So, apparently, they have the IMEI numbers of all T-Mobile branded devices in a database and refuse to let you use the "wrong" type of SIM card in a device. If you use a device they don't have in the database, as in the case of the old iPhone, they just let it through. So much for T-Mobile being the champion of freedom that they claim to be. After wasting the better part of a day trying to hack this into working, I finally gave up the fight and started looking at hotspot options. Fortunately, Best Buy had a T-Mobile Pay-as-You-Go Hotspot on sale and I had enough Best Buy points saved up to get it for free, so I drove out and picked one up. I popped the SIM in and everything worked as expected. So, call it a minor defeat, but at least I was one step closer to my goal.
Slavery 1, Freedom 0
Now that I had a functioning data connection to use when I am away from wifi, the next step was to get the service I settled on (see the article linked above for the details) going on the device that would be my personal "phone" henceforth. I had already used some gift cards from Christmas to shuffle funds around and get a used Barnes and Noble Nook HD which I had put CyanogenMod on, and was planning to use this with a Bluetooth headset as my phone device. Yes, it sounds a little ridiculous, but I had worked out the logistics of making this work and it would be fine.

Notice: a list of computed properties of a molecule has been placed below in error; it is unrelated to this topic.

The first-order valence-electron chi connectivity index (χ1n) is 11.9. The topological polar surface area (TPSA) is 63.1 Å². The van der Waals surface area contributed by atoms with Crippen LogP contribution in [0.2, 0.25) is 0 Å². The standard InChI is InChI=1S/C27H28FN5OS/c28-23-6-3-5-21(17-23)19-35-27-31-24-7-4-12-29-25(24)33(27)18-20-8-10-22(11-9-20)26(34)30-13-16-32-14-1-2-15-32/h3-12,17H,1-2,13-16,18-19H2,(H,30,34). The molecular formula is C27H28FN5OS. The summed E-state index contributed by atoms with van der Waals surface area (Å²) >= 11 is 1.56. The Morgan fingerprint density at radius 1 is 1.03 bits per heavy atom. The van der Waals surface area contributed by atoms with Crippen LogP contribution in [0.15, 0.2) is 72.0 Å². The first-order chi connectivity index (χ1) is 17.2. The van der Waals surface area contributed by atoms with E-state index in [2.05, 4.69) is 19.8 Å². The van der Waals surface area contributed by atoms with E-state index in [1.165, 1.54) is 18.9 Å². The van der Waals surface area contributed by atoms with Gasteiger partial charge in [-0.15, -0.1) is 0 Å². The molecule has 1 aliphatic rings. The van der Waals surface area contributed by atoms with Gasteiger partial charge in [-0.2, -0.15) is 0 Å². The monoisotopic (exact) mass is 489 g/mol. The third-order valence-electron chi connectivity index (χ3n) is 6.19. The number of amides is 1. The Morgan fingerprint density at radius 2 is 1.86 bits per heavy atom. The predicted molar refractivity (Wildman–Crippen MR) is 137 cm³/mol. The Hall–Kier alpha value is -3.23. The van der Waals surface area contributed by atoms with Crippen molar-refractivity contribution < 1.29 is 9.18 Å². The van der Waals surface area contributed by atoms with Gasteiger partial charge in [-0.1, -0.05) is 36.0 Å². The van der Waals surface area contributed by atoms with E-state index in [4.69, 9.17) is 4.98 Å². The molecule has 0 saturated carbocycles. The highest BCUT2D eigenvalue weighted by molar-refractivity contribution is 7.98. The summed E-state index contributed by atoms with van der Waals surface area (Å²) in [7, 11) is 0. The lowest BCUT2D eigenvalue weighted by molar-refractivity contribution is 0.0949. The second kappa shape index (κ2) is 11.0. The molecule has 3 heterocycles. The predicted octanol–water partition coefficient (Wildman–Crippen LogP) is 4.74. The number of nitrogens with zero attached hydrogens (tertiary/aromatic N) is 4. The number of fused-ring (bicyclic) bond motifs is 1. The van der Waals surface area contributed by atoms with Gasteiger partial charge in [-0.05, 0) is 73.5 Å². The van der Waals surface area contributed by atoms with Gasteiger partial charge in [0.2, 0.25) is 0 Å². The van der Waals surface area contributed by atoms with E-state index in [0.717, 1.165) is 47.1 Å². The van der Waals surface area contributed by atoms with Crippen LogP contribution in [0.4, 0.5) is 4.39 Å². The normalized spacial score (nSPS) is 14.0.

The problems began when I tried using my Bluetooth headset with the Nook. It paired fine and I was able to listen to music and podcasts on it, and the Play/Pause button on my headset was even working as expected. I tested a call and could hear the audio in my ear piece, so all was well... or so it seemed. A little later, a call came in from my wife and everything was working until I walked across the room and she said she couldn't hear me anymore. After a few minutes of confusion, I realized the SIP app was using the built-in mic of the tablet and not the mic in the headset. I spent the next hour trying every combo of settings and could never get the headset mic to work despite everything in the OS indicating that it should have been working. Dejected, I gave up and unpaired the headset from the Nook and prepared to try the SIII instead. Apparently, the Bluetooth profiles included in the AOSP version of Android (the open source basis of CyanogenMod and other alternate versions) are not very robust and will have issues with certain devices. Lovely.
Slavery 2, Freedom 0